After morning report, residents pre-round on their patients. As a visiting resident, Dr. Congdon was encouraged both to pre-round on her patients and to supervise a University of Botswana medical student.  The experience gave her the opportunity to practice her medical teaching skills and to learn from the Batswana students, who shared their knowledge of how to accomplish things within the hospital.

The pediatric medical floor at PMH has an open-floor plan separated into medical cubicles with eight beds in each cubicle. The experience of interacting more closely and naturally with patients and families was particularly meaningful for Dr. Congdon. She says, “I felt we were able to bond with families much more than we do in the United States because you are in their sight all day. This is something we lose in the United States when people are in their hospital rooms and can close their doors.”

By mid-morning, it was time to round on the patients with the attending physician. The attending encouraged the University of Botswana senior resident on the team to lead the rounds, with the attending jumping into the discussion and adding teaching points as needed. Used to a more overtly questioning learning environment, Dr. Congdon experimented with asking more questions in a culture that seemed to follow the practice of “what the attending says goes,” and found that her questioning attitude was well-received by the attending physicians and her fellow residents.

After rounds, Dr. Congdon would spend the remainder of her day getting tests done for her patients — including drawing blood for labs — and sending patients for X-rays and speaking to social workers about her patients’ needs. “They were basically the same tasks we do here in the United States,” she says, “but it takes a little longer because it is not all computer based, and you have to draw your own labs and wheel your patients to their tests.”

Pillar 4: Post-return Debriefing

Upon returning to the United States after her four-week rotation, Dr. Congdon had a formal debrief session with the residency directors. In these sessions, she reflected on her rotation experience, including the lessons she learned and the challenges she encountered. “We discussed specific differences in patient care and how we can better prepare future residents for certain challenging scenarios,” she says. “The main challenge that we face upon return to the United States is ‘reverse culture shock.’” During the debrief session, Dr. Steenhoff, and Adelaide Barnes, MD, Assistant Program Director of the Pediatrics Residency Program, discussed this process with the residents and offered advice on how to cope.

Dr. Congdon feels that her experience in Botswana made her a more confident and independent provider. “It was an important rotation to do in my second year because it is a time in which you have to become comfortable making your own medical decisions. Botswana was a good test of that process in our learning. You have people who can help when you need it and who oversee the care you provide, but you are also challenged to walk through the whole process from beginning to end on your own.”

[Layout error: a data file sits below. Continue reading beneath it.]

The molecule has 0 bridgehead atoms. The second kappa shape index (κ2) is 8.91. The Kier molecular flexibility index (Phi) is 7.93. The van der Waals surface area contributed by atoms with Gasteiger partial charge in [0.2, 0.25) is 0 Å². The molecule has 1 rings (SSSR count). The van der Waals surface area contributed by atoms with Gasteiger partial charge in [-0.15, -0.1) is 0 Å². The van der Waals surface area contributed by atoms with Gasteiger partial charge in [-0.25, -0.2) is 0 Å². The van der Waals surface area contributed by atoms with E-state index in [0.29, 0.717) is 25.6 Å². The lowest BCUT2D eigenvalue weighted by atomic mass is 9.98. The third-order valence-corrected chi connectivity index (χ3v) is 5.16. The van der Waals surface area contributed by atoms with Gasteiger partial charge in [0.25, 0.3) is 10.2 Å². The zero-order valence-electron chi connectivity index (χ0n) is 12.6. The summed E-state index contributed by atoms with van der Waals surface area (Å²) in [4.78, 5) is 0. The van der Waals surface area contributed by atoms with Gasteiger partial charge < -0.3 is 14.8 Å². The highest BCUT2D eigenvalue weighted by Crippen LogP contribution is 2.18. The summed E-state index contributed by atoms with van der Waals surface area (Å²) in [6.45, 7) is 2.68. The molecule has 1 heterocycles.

Pillar 5: Evaluation

At the end of each rotation experience in the United States or abroad, residents complete a survey. Additionally, they receive an evaluation from an attending they worked with while they were overseas. Both provide an opportunity for residents to reflect on what they’ve learned and to receive feedback on how they can continue to improve their skills.

When she reflected on her rotation in Botswana, Dr. Congdon found that she took away more from the experience than she had expected. “I was pleasantly surprised by the connections I made with the families, and especially with the Batswana residents,” she says. “I didn’t know what the vibe was going to be on the team as a visiting resident, but it was wonderful. By the end, we had developed strong relationships, and these relationships helped me get through tougher portions of the rotation, like witnessing death and being away from home.” Dr. Congdon was not only able to learn about a different healthcare system; she also learned about a new culture and explored a different part of the world.

“I would definitely recommend this rotation to others because it helps you feel like a doctor. You learn to think on your feet, face new challenges, and see different presentations of disease processes,” Dr. Congdon says. “It is highly valuable for all residents to have an experience in which they step away and see how things are done elsewhere.”

Adds Dr. Barnes: “Global health rotations can be an extremely formative experience for any pediatric resident. The ability to step away from our resource-rich setting and adapt to another is a unique learning opportunity. Our goal is to ensure that when our residents go abroad, they appreciate and learn from our colleagues who work in these low- and middle-income settings. At the end of the day, the resources are different, but the goal is the same: to provide excellent, high-quality care.”